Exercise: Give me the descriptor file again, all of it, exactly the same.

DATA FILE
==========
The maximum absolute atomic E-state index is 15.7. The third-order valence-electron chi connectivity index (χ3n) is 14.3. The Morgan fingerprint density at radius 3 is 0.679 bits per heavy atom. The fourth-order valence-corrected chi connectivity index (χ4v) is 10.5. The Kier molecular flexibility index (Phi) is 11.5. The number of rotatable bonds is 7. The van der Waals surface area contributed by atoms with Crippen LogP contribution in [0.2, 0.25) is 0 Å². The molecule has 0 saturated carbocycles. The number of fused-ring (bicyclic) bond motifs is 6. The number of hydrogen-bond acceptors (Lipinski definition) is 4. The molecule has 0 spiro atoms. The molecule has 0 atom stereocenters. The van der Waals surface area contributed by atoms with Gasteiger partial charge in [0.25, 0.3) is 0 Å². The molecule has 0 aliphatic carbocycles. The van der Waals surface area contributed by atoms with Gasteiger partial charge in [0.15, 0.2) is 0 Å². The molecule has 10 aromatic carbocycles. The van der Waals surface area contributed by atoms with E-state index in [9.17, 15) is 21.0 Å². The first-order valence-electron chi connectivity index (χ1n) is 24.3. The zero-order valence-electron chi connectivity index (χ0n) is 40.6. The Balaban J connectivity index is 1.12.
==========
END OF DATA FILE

The maximum absolute atomic E-state index is 15.7. The third-order valence-electron chi connectivity index (χ3n) is 14.3. The Morgan fingerprint density at radius 3 is 0.679 bits per heavy atom. The fourth-order valence-corrected chi connectivity index (χ4v) is 10.5. The Kier molecular flexibility index (Phi) is 11.5. The number of rotatable bonds is 7. The van der Waals surface area contributed by atoms with Crippen LogP contribution in [0.2, 0.25) is 0 Å². The molecule has 0 saturated carbocycles. The number of fused-ring (bicyclic) bond motifs is 6. The number of hydrogen-bond acceptors (Lipinski definition) is 4. The molecule has 0 spiro atoms. The molecule has 0 atom stereocenters. The van der Waals surface area contributed by atoms with Gasteiger partial charge in [0.25, 0.3) is 0 Å². The molecule has 0 aliphatic carbocycles. The van der Waals surface area contributed by atoms with Gasteiger partial charge in [0.15, 0.2) is 0 Å². The molecule has 10 aromatic carbocycles. The van der Waals surface area contributed by atoms with E-state index in [9.17, 15) is 21.0 Å². The first-order valence-electron chi connectivity index (χ1n) is 24.3. The zero-order valence-electron chi connectivity index (χ0n) is 40.6. The Balaban J connectivity index is 1.12.